EU angles against human traffickers

BRUSSELS. — EU ministers have agreed to launch a sea and air mission that could in its later phases destroy vessels used by human traffickers, which have carried an estimated 1 800 migrants to their deaths in the Mediterranean this year.

An intelligence-gathering operation will herald the mission’s first phase, with the UK expected to offer drones and surveillance equipment as a partial riposte to calls for it to take in more refugees.

In later phases, hostile vessels suspected of harbouring migrants could be boarded, searched, seized or disposed of in Libyan territory or international waters — as long as a chapter 7 UN resolution to authorise the use of force to do so is obtained first.

The plan could be launched as soon as June 25, the EU’s foreign policy chief Federica Mogherini told a Brussels Press conference.

“There is a clear sense of urgency as we all know that June is the beginning of summer and in this operation, seasons are important,” she said.

“As summer comes, more people are travelling so we want to have the operation in place as soon as possible, if it is to deter the traffickers’ and smugglers’ organisations.”

Mogherini avoided mention of the “boots on the ground” option to destroy smugglers’ assets, outlined in an EU strategy paper revealed by the Guardian before the summit.

The mission’s rules of engagement have still to be thrashed out and one diplomat described the deployment of such forces as “the next step in terms of operational details”.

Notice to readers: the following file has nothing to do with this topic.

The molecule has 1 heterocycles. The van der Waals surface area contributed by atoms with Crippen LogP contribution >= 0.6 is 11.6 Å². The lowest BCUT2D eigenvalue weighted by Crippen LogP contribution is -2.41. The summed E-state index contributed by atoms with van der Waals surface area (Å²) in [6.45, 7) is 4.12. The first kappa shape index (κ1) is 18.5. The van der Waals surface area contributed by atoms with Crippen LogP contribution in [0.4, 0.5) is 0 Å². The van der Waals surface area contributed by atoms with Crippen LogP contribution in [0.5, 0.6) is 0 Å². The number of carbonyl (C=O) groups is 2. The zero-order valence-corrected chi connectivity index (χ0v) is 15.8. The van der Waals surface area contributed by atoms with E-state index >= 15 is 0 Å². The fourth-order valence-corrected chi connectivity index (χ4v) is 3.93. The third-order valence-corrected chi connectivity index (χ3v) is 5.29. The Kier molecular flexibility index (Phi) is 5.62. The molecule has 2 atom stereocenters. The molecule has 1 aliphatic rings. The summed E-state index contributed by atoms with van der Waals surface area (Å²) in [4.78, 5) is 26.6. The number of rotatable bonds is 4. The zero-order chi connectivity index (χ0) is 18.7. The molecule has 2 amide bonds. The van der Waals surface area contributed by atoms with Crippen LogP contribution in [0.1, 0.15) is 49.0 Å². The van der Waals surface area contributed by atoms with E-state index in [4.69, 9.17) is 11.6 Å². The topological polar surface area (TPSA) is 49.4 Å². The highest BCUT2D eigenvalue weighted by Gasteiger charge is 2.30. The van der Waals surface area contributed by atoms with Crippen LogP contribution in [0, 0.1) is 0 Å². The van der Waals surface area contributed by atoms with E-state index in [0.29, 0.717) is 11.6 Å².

The level of collateral damage considered acceptable would also be discussed after the mission was up and running, he said.

The operation will have its headquarters in Rome and be run by an Italian rear admiral, Enrico Credendino, with an initial year-long mandate.

Concerns about the militarisation of the migrants issue will probably be raised at the UN, though, with Libya already describing the mission as very worrying, citing concerns over its potential to mistakenly target fishermen’s boats.

Refugee rights groups fear that bombing the escape routes of people fleeing for their lives from Syria, Eritrea and west Africa — where most migrants begin their journeys — will simply lead to more deaths, away from the public spotlight.

“An unintended consequence of this mission is that it may even lead to more deaths,” said Michael Diedring, the secretary general of the European Council on Refugees and Exiles (ECRE).

“If there is a shortage of vessels, even more people will be packed into them.

“There is even a possibility, given the desperate situation these people face, that they might try to construct their own boats.”— The Guardian.